Both Additional Protocols further state that, “the civilian population as such, as well as individual civilians, shall not be the object of attack.” This obligation is often considered part of customary international humanitarian law. However, the protection afforded to civilians is conditional on them not participating in hostilities. Thus, non-combatants who breach their duty of participation become legitimate targets of war “for such time as they take a direct part in hostilities.” With regard to terrorists, however, conflicting literature has bracketed them into one of two categories of individuals that exist during an armed conflict-(i) combatants or (ii) civilians participating in hostilities. They may also be categorised as ‘unprivileged combatants’- a classification made in the Third Geneva Convention for unlawful combatants who do not respect the laws of war. Due to the unique composition, functions, and objectives of these transnational terrorist organisations, it would be unwise to bracket them into one homogenous category for the purpose of conducting targeted killings. Each authorized strike must be guided by certain parameters that determine the status of each individual being targeted. The PPG fails to go into such nuances of IHL while delineating operations that target terrorist organizations.
IHL has always been interpreted to apply between states and since has not yet envisioned application to non-state actors such as terrorist organizations. The definition of ‘combatants’ is based on the traditional view of a state’s armed forces and militias. Combatants are defined in the Third Geneva Convention as individuals who must fulfill three core criteria: (1) Being commanded by a person who is responsible for his subordinates; (2) Carrying a fixed distinctive sign that is recognizable at a distance and (3) Carrying arms openly. Many argue that terrorists do not qualify as ‘combatants’ upon a rigid application of this definition. Thus, in the context of non-international armed conflict, the International Committee on Red Cross (ICRC) has recognized that any individual who is a member of an organization that is engaging in hostilities with the said state is said to have acquired a ‘continuous combat function,’ that gives them permanent combatant status. The rank and status of the individual in the hierarchy of the terrorist organization becomes crucial for the determination of whether he has acquired a ‘continuous combat function.’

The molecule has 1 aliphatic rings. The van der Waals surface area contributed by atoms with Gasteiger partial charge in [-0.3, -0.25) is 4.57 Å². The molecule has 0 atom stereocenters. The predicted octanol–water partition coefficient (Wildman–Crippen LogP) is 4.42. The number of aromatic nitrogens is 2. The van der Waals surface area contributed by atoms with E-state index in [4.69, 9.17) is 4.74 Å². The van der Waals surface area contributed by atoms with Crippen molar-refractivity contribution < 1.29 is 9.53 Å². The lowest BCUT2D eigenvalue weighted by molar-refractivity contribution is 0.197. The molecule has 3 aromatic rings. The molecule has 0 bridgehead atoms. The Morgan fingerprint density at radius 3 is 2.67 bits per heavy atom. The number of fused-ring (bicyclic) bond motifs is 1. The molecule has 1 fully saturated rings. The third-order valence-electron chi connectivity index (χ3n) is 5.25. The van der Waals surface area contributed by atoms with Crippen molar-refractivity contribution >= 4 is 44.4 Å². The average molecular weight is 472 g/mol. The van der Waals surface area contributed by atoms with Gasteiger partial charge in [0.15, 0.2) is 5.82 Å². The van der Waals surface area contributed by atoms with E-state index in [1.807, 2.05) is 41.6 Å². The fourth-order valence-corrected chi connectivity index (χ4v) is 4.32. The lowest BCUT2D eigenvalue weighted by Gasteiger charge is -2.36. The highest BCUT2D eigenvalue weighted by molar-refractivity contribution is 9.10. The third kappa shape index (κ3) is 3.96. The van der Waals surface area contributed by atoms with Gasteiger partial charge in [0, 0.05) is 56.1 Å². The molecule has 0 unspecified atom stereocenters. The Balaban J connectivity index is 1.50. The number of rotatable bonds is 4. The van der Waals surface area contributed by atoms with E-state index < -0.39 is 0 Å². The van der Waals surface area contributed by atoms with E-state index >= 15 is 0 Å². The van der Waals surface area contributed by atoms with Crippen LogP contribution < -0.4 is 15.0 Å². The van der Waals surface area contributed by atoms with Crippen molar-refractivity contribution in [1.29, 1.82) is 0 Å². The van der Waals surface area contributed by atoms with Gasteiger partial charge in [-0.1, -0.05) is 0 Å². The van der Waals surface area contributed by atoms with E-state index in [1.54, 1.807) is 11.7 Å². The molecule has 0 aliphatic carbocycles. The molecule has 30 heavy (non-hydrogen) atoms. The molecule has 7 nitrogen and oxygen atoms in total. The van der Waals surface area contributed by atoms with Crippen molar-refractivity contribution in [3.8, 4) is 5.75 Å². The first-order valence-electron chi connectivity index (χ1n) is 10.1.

The crux of the problem is that the PPG commences with the identification of legitimate targets. Section 3A legitimizes targeting High Value Targets (HVTs) and attempts to qualify HVTs as individuals who pose a ‘continuing, imminent threat’ to US persons without elaborating further on the threshold of what a suitable threat may be. It does not mention the position a HVT must occupy in the hierarchy of the terrorist organization, the nature of the threat he poses, or any other information that indicates the parameters that may be used in this classification.